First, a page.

Mar 042012
 

For some reason the word “autodidact” has repeatedly popped up in my reading recently. Enough that I’ve been thinking about the nature of being “self-taught.” The idea of achieving a skill or other knowledge on ones own is certainly something I’ve claimed. But really, I’m not sure it’s possible.

I’ve been on both sides of formal education and training; written resumes that documented degrees, and touted independent, self-taught skills. Yet looking at my collection of learned abilities, it seems to me that I could not have, no one could have learned all alone.

Yes, there is a wonderful human ability to gain skills by both arduous trial and error, and those incredible flashes of insight. At least for me though, I recognize that those sparks of insight are triggered by something that already exists. Something I’ve seen, heard, felt, even smelled moves into my brain–and then shifts into something new. That new idea then is a twist on something that exists. Certainly this has been documented throughout history. Newton’s apple, da Vinci’s translation of the dragonfly to a flying machine, Fibonacci’s sequence plainly visible in every sunflower–all notions that were progress from an observance.

Of course when we trace back to our origins, there was a hominid who first drew on the cave wall, transforming forever a stick into a drawing tool, and the stone wall into an art surface. Whoever he or she was, the designation of autodidact obviously applies. I would love to know, to understand and experience what spurred that first artistic action eons ago. I believe then, that since that first artwork, we’ve been learning from each other.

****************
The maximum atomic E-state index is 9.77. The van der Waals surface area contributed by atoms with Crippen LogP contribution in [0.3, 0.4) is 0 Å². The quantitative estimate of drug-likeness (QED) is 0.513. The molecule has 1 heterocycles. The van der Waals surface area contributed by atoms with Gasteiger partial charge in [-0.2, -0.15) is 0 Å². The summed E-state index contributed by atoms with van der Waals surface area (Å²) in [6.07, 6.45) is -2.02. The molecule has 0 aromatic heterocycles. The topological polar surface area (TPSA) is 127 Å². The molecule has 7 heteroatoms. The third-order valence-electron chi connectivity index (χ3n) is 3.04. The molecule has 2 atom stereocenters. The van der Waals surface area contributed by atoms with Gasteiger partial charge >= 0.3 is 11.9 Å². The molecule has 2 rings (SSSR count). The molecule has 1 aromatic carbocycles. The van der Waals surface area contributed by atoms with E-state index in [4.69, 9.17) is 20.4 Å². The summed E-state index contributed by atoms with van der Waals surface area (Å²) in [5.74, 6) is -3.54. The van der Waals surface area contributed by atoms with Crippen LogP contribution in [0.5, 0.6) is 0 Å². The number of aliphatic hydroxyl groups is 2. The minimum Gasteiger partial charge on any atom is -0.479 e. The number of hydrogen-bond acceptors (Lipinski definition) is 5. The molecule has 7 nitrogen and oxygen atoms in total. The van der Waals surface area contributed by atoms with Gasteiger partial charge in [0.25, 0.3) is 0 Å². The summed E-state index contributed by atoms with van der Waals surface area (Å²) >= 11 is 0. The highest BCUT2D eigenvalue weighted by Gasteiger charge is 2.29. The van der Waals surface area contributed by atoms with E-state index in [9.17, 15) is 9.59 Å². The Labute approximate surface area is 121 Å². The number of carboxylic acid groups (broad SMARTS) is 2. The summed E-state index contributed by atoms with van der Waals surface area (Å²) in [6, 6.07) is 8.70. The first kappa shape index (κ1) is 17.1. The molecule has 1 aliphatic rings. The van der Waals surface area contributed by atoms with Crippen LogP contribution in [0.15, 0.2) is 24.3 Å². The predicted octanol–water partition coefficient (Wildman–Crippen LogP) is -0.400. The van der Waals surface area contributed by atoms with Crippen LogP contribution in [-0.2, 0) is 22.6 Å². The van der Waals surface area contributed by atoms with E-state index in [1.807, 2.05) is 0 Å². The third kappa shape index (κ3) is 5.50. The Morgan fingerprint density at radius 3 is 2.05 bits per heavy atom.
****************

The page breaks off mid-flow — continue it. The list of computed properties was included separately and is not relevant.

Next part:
Perhaps this is something to celebrate and cherish. In a time when formal education is becoming more and more rigidly determined by rising costs, and tightened entrance acceptances, it might be a good time to find ways for each of us to share what we know. We all have a wealth of knowledge to share, we all have a vibrant curiosity for what we don’t know. Wouldn’t it be wonderful if we all opened our brains, and our hearts and learned from each other.

  One Response to “The Art of Learning”

  1. I couldn’t agree more. I like to use the term “life taught” instead of self-taught. Self-taught has a ring of hubris to it because it is not really possible.

    Remember 2001: A Space Odyssey? According to Clarke’s and Kubrick’s vision, we should not even assume that the first hominid was self-taught.

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